Last night I watched the film, In the Mirror of Maya Deren, directed by Martina Kudlacek. I had known about Maya Deren's work because of the book "Divine Horsemen". I also knew she was a film-maker and a dancer. But I hadn't ever seen much footage of her films. At UCLA back in 2003 I saw the film "Divine Horsemen" filmed in the 1940s in Haiti. I remember feeling simultaneously in awe at the beauty of the dances and movements of voudoun dance and horrified at the fact that these dances and rituals were captured on film.
I felt these contradictions last night as well, as I watched her incredible avant-garde film-making, her conceptual dances and images streaming across the screen. Her film, At Land, was brilliant in how she moved us from the sea into the forest and over into the boardroom. I could see how she was Erzulie, a true mermaid stuck on land. I love, also, how Meshes of the Afternoon takes us into dream time. So carefully choreographed and visually intriguing.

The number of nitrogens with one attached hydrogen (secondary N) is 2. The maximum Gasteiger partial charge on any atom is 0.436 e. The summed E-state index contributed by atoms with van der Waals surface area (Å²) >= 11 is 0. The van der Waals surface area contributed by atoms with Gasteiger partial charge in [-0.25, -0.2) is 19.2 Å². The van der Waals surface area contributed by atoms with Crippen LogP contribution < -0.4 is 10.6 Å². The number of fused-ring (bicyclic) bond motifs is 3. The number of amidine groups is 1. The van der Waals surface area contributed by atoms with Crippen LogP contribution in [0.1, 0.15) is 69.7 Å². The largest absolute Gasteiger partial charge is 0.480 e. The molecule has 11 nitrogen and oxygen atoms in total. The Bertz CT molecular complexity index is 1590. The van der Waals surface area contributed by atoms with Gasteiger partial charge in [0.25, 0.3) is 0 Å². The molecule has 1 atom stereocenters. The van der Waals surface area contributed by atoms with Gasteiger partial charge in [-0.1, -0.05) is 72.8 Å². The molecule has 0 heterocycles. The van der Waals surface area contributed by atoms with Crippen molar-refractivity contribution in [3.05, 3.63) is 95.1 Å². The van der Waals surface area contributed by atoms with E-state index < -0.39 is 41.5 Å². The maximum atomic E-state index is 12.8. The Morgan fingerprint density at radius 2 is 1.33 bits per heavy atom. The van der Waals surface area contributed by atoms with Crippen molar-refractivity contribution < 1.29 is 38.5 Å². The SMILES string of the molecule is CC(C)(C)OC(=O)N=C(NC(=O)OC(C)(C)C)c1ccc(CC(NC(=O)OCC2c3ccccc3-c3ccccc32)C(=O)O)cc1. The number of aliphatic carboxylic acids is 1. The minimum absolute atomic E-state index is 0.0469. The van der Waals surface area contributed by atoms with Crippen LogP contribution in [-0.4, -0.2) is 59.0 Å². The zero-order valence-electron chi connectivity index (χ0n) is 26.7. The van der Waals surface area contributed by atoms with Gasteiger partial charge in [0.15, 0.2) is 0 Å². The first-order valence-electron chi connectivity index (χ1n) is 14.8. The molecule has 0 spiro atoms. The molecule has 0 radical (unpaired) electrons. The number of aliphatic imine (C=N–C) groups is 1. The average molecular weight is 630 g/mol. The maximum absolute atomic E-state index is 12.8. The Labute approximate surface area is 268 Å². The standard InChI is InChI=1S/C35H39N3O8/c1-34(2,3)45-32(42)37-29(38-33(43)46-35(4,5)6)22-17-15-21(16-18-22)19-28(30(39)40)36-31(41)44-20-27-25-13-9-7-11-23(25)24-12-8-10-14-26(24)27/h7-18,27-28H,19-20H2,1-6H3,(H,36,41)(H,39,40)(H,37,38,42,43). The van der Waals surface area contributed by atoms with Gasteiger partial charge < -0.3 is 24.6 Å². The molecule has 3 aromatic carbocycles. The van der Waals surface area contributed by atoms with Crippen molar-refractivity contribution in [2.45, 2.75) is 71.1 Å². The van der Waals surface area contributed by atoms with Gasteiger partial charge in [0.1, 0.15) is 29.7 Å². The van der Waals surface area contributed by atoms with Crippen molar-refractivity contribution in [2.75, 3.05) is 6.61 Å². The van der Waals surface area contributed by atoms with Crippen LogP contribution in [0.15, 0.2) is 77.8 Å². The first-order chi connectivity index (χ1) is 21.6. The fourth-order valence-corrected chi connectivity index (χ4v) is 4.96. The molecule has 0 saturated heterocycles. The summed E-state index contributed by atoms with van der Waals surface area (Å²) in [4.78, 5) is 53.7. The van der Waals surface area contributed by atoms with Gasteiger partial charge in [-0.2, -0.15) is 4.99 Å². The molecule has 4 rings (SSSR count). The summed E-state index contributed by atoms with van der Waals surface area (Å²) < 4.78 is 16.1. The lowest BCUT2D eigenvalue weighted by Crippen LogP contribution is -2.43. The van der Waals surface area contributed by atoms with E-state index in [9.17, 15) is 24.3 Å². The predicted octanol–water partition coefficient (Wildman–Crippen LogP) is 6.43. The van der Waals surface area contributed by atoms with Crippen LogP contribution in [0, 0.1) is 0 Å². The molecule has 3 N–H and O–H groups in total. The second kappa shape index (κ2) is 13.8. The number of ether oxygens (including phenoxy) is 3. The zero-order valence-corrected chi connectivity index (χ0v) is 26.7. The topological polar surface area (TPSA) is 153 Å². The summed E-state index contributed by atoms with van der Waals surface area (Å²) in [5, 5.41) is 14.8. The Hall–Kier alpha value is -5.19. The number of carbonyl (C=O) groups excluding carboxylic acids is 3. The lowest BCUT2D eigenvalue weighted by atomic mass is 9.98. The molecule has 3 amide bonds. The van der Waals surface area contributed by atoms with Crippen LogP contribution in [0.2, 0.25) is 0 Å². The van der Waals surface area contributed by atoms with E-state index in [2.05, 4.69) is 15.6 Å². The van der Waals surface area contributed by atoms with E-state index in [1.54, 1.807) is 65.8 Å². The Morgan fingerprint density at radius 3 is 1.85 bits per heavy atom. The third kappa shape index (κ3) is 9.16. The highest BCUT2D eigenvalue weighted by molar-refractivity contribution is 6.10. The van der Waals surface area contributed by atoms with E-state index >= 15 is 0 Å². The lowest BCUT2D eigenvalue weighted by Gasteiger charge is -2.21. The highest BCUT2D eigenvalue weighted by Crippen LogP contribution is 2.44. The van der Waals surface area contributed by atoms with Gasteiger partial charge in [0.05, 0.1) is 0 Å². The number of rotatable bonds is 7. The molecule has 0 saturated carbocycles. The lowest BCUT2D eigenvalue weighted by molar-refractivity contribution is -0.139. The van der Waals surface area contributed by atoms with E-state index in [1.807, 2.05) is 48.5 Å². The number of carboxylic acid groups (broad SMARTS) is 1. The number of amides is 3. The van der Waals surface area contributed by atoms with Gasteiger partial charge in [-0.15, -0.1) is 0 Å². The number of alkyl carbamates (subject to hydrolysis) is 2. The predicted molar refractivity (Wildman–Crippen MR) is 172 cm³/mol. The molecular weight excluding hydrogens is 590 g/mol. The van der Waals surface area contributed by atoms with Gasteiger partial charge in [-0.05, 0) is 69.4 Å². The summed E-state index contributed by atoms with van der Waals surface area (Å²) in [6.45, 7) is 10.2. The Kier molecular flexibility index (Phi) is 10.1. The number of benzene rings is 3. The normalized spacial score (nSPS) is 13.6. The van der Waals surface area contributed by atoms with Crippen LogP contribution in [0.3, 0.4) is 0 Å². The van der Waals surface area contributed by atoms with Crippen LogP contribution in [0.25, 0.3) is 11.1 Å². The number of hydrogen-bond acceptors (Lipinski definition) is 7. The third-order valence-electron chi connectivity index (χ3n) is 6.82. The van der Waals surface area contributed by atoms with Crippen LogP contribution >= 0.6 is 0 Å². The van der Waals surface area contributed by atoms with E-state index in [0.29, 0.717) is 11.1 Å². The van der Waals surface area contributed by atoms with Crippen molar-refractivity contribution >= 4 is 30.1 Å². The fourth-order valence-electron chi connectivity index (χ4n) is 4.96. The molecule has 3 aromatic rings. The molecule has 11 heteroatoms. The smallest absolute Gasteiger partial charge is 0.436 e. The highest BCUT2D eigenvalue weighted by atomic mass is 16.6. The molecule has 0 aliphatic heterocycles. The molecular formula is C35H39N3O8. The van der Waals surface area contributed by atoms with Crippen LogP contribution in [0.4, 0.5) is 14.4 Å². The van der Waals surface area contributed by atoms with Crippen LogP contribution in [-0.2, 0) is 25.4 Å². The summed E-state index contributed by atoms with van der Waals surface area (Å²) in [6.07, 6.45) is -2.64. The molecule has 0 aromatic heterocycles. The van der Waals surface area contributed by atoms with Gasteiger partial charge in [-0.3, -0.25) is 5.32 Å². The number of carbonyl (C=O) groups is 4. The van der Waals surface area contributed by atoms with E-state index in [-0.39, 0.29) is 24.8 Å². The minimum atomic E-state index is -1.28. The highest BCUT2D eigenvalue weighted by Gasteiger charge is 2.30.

At one point, Maya Deren worked with Katherine Dunham and she was also served the goddess Erzulie, Papa Loko and the Kanzo. She was a powerful woman and brilliant filmmaker, not without her deep, painful contradictions. She was Jewish, born in the Ukraine, raised in Syracuse, NY. Dedicated to the drum, the image and to the tempest.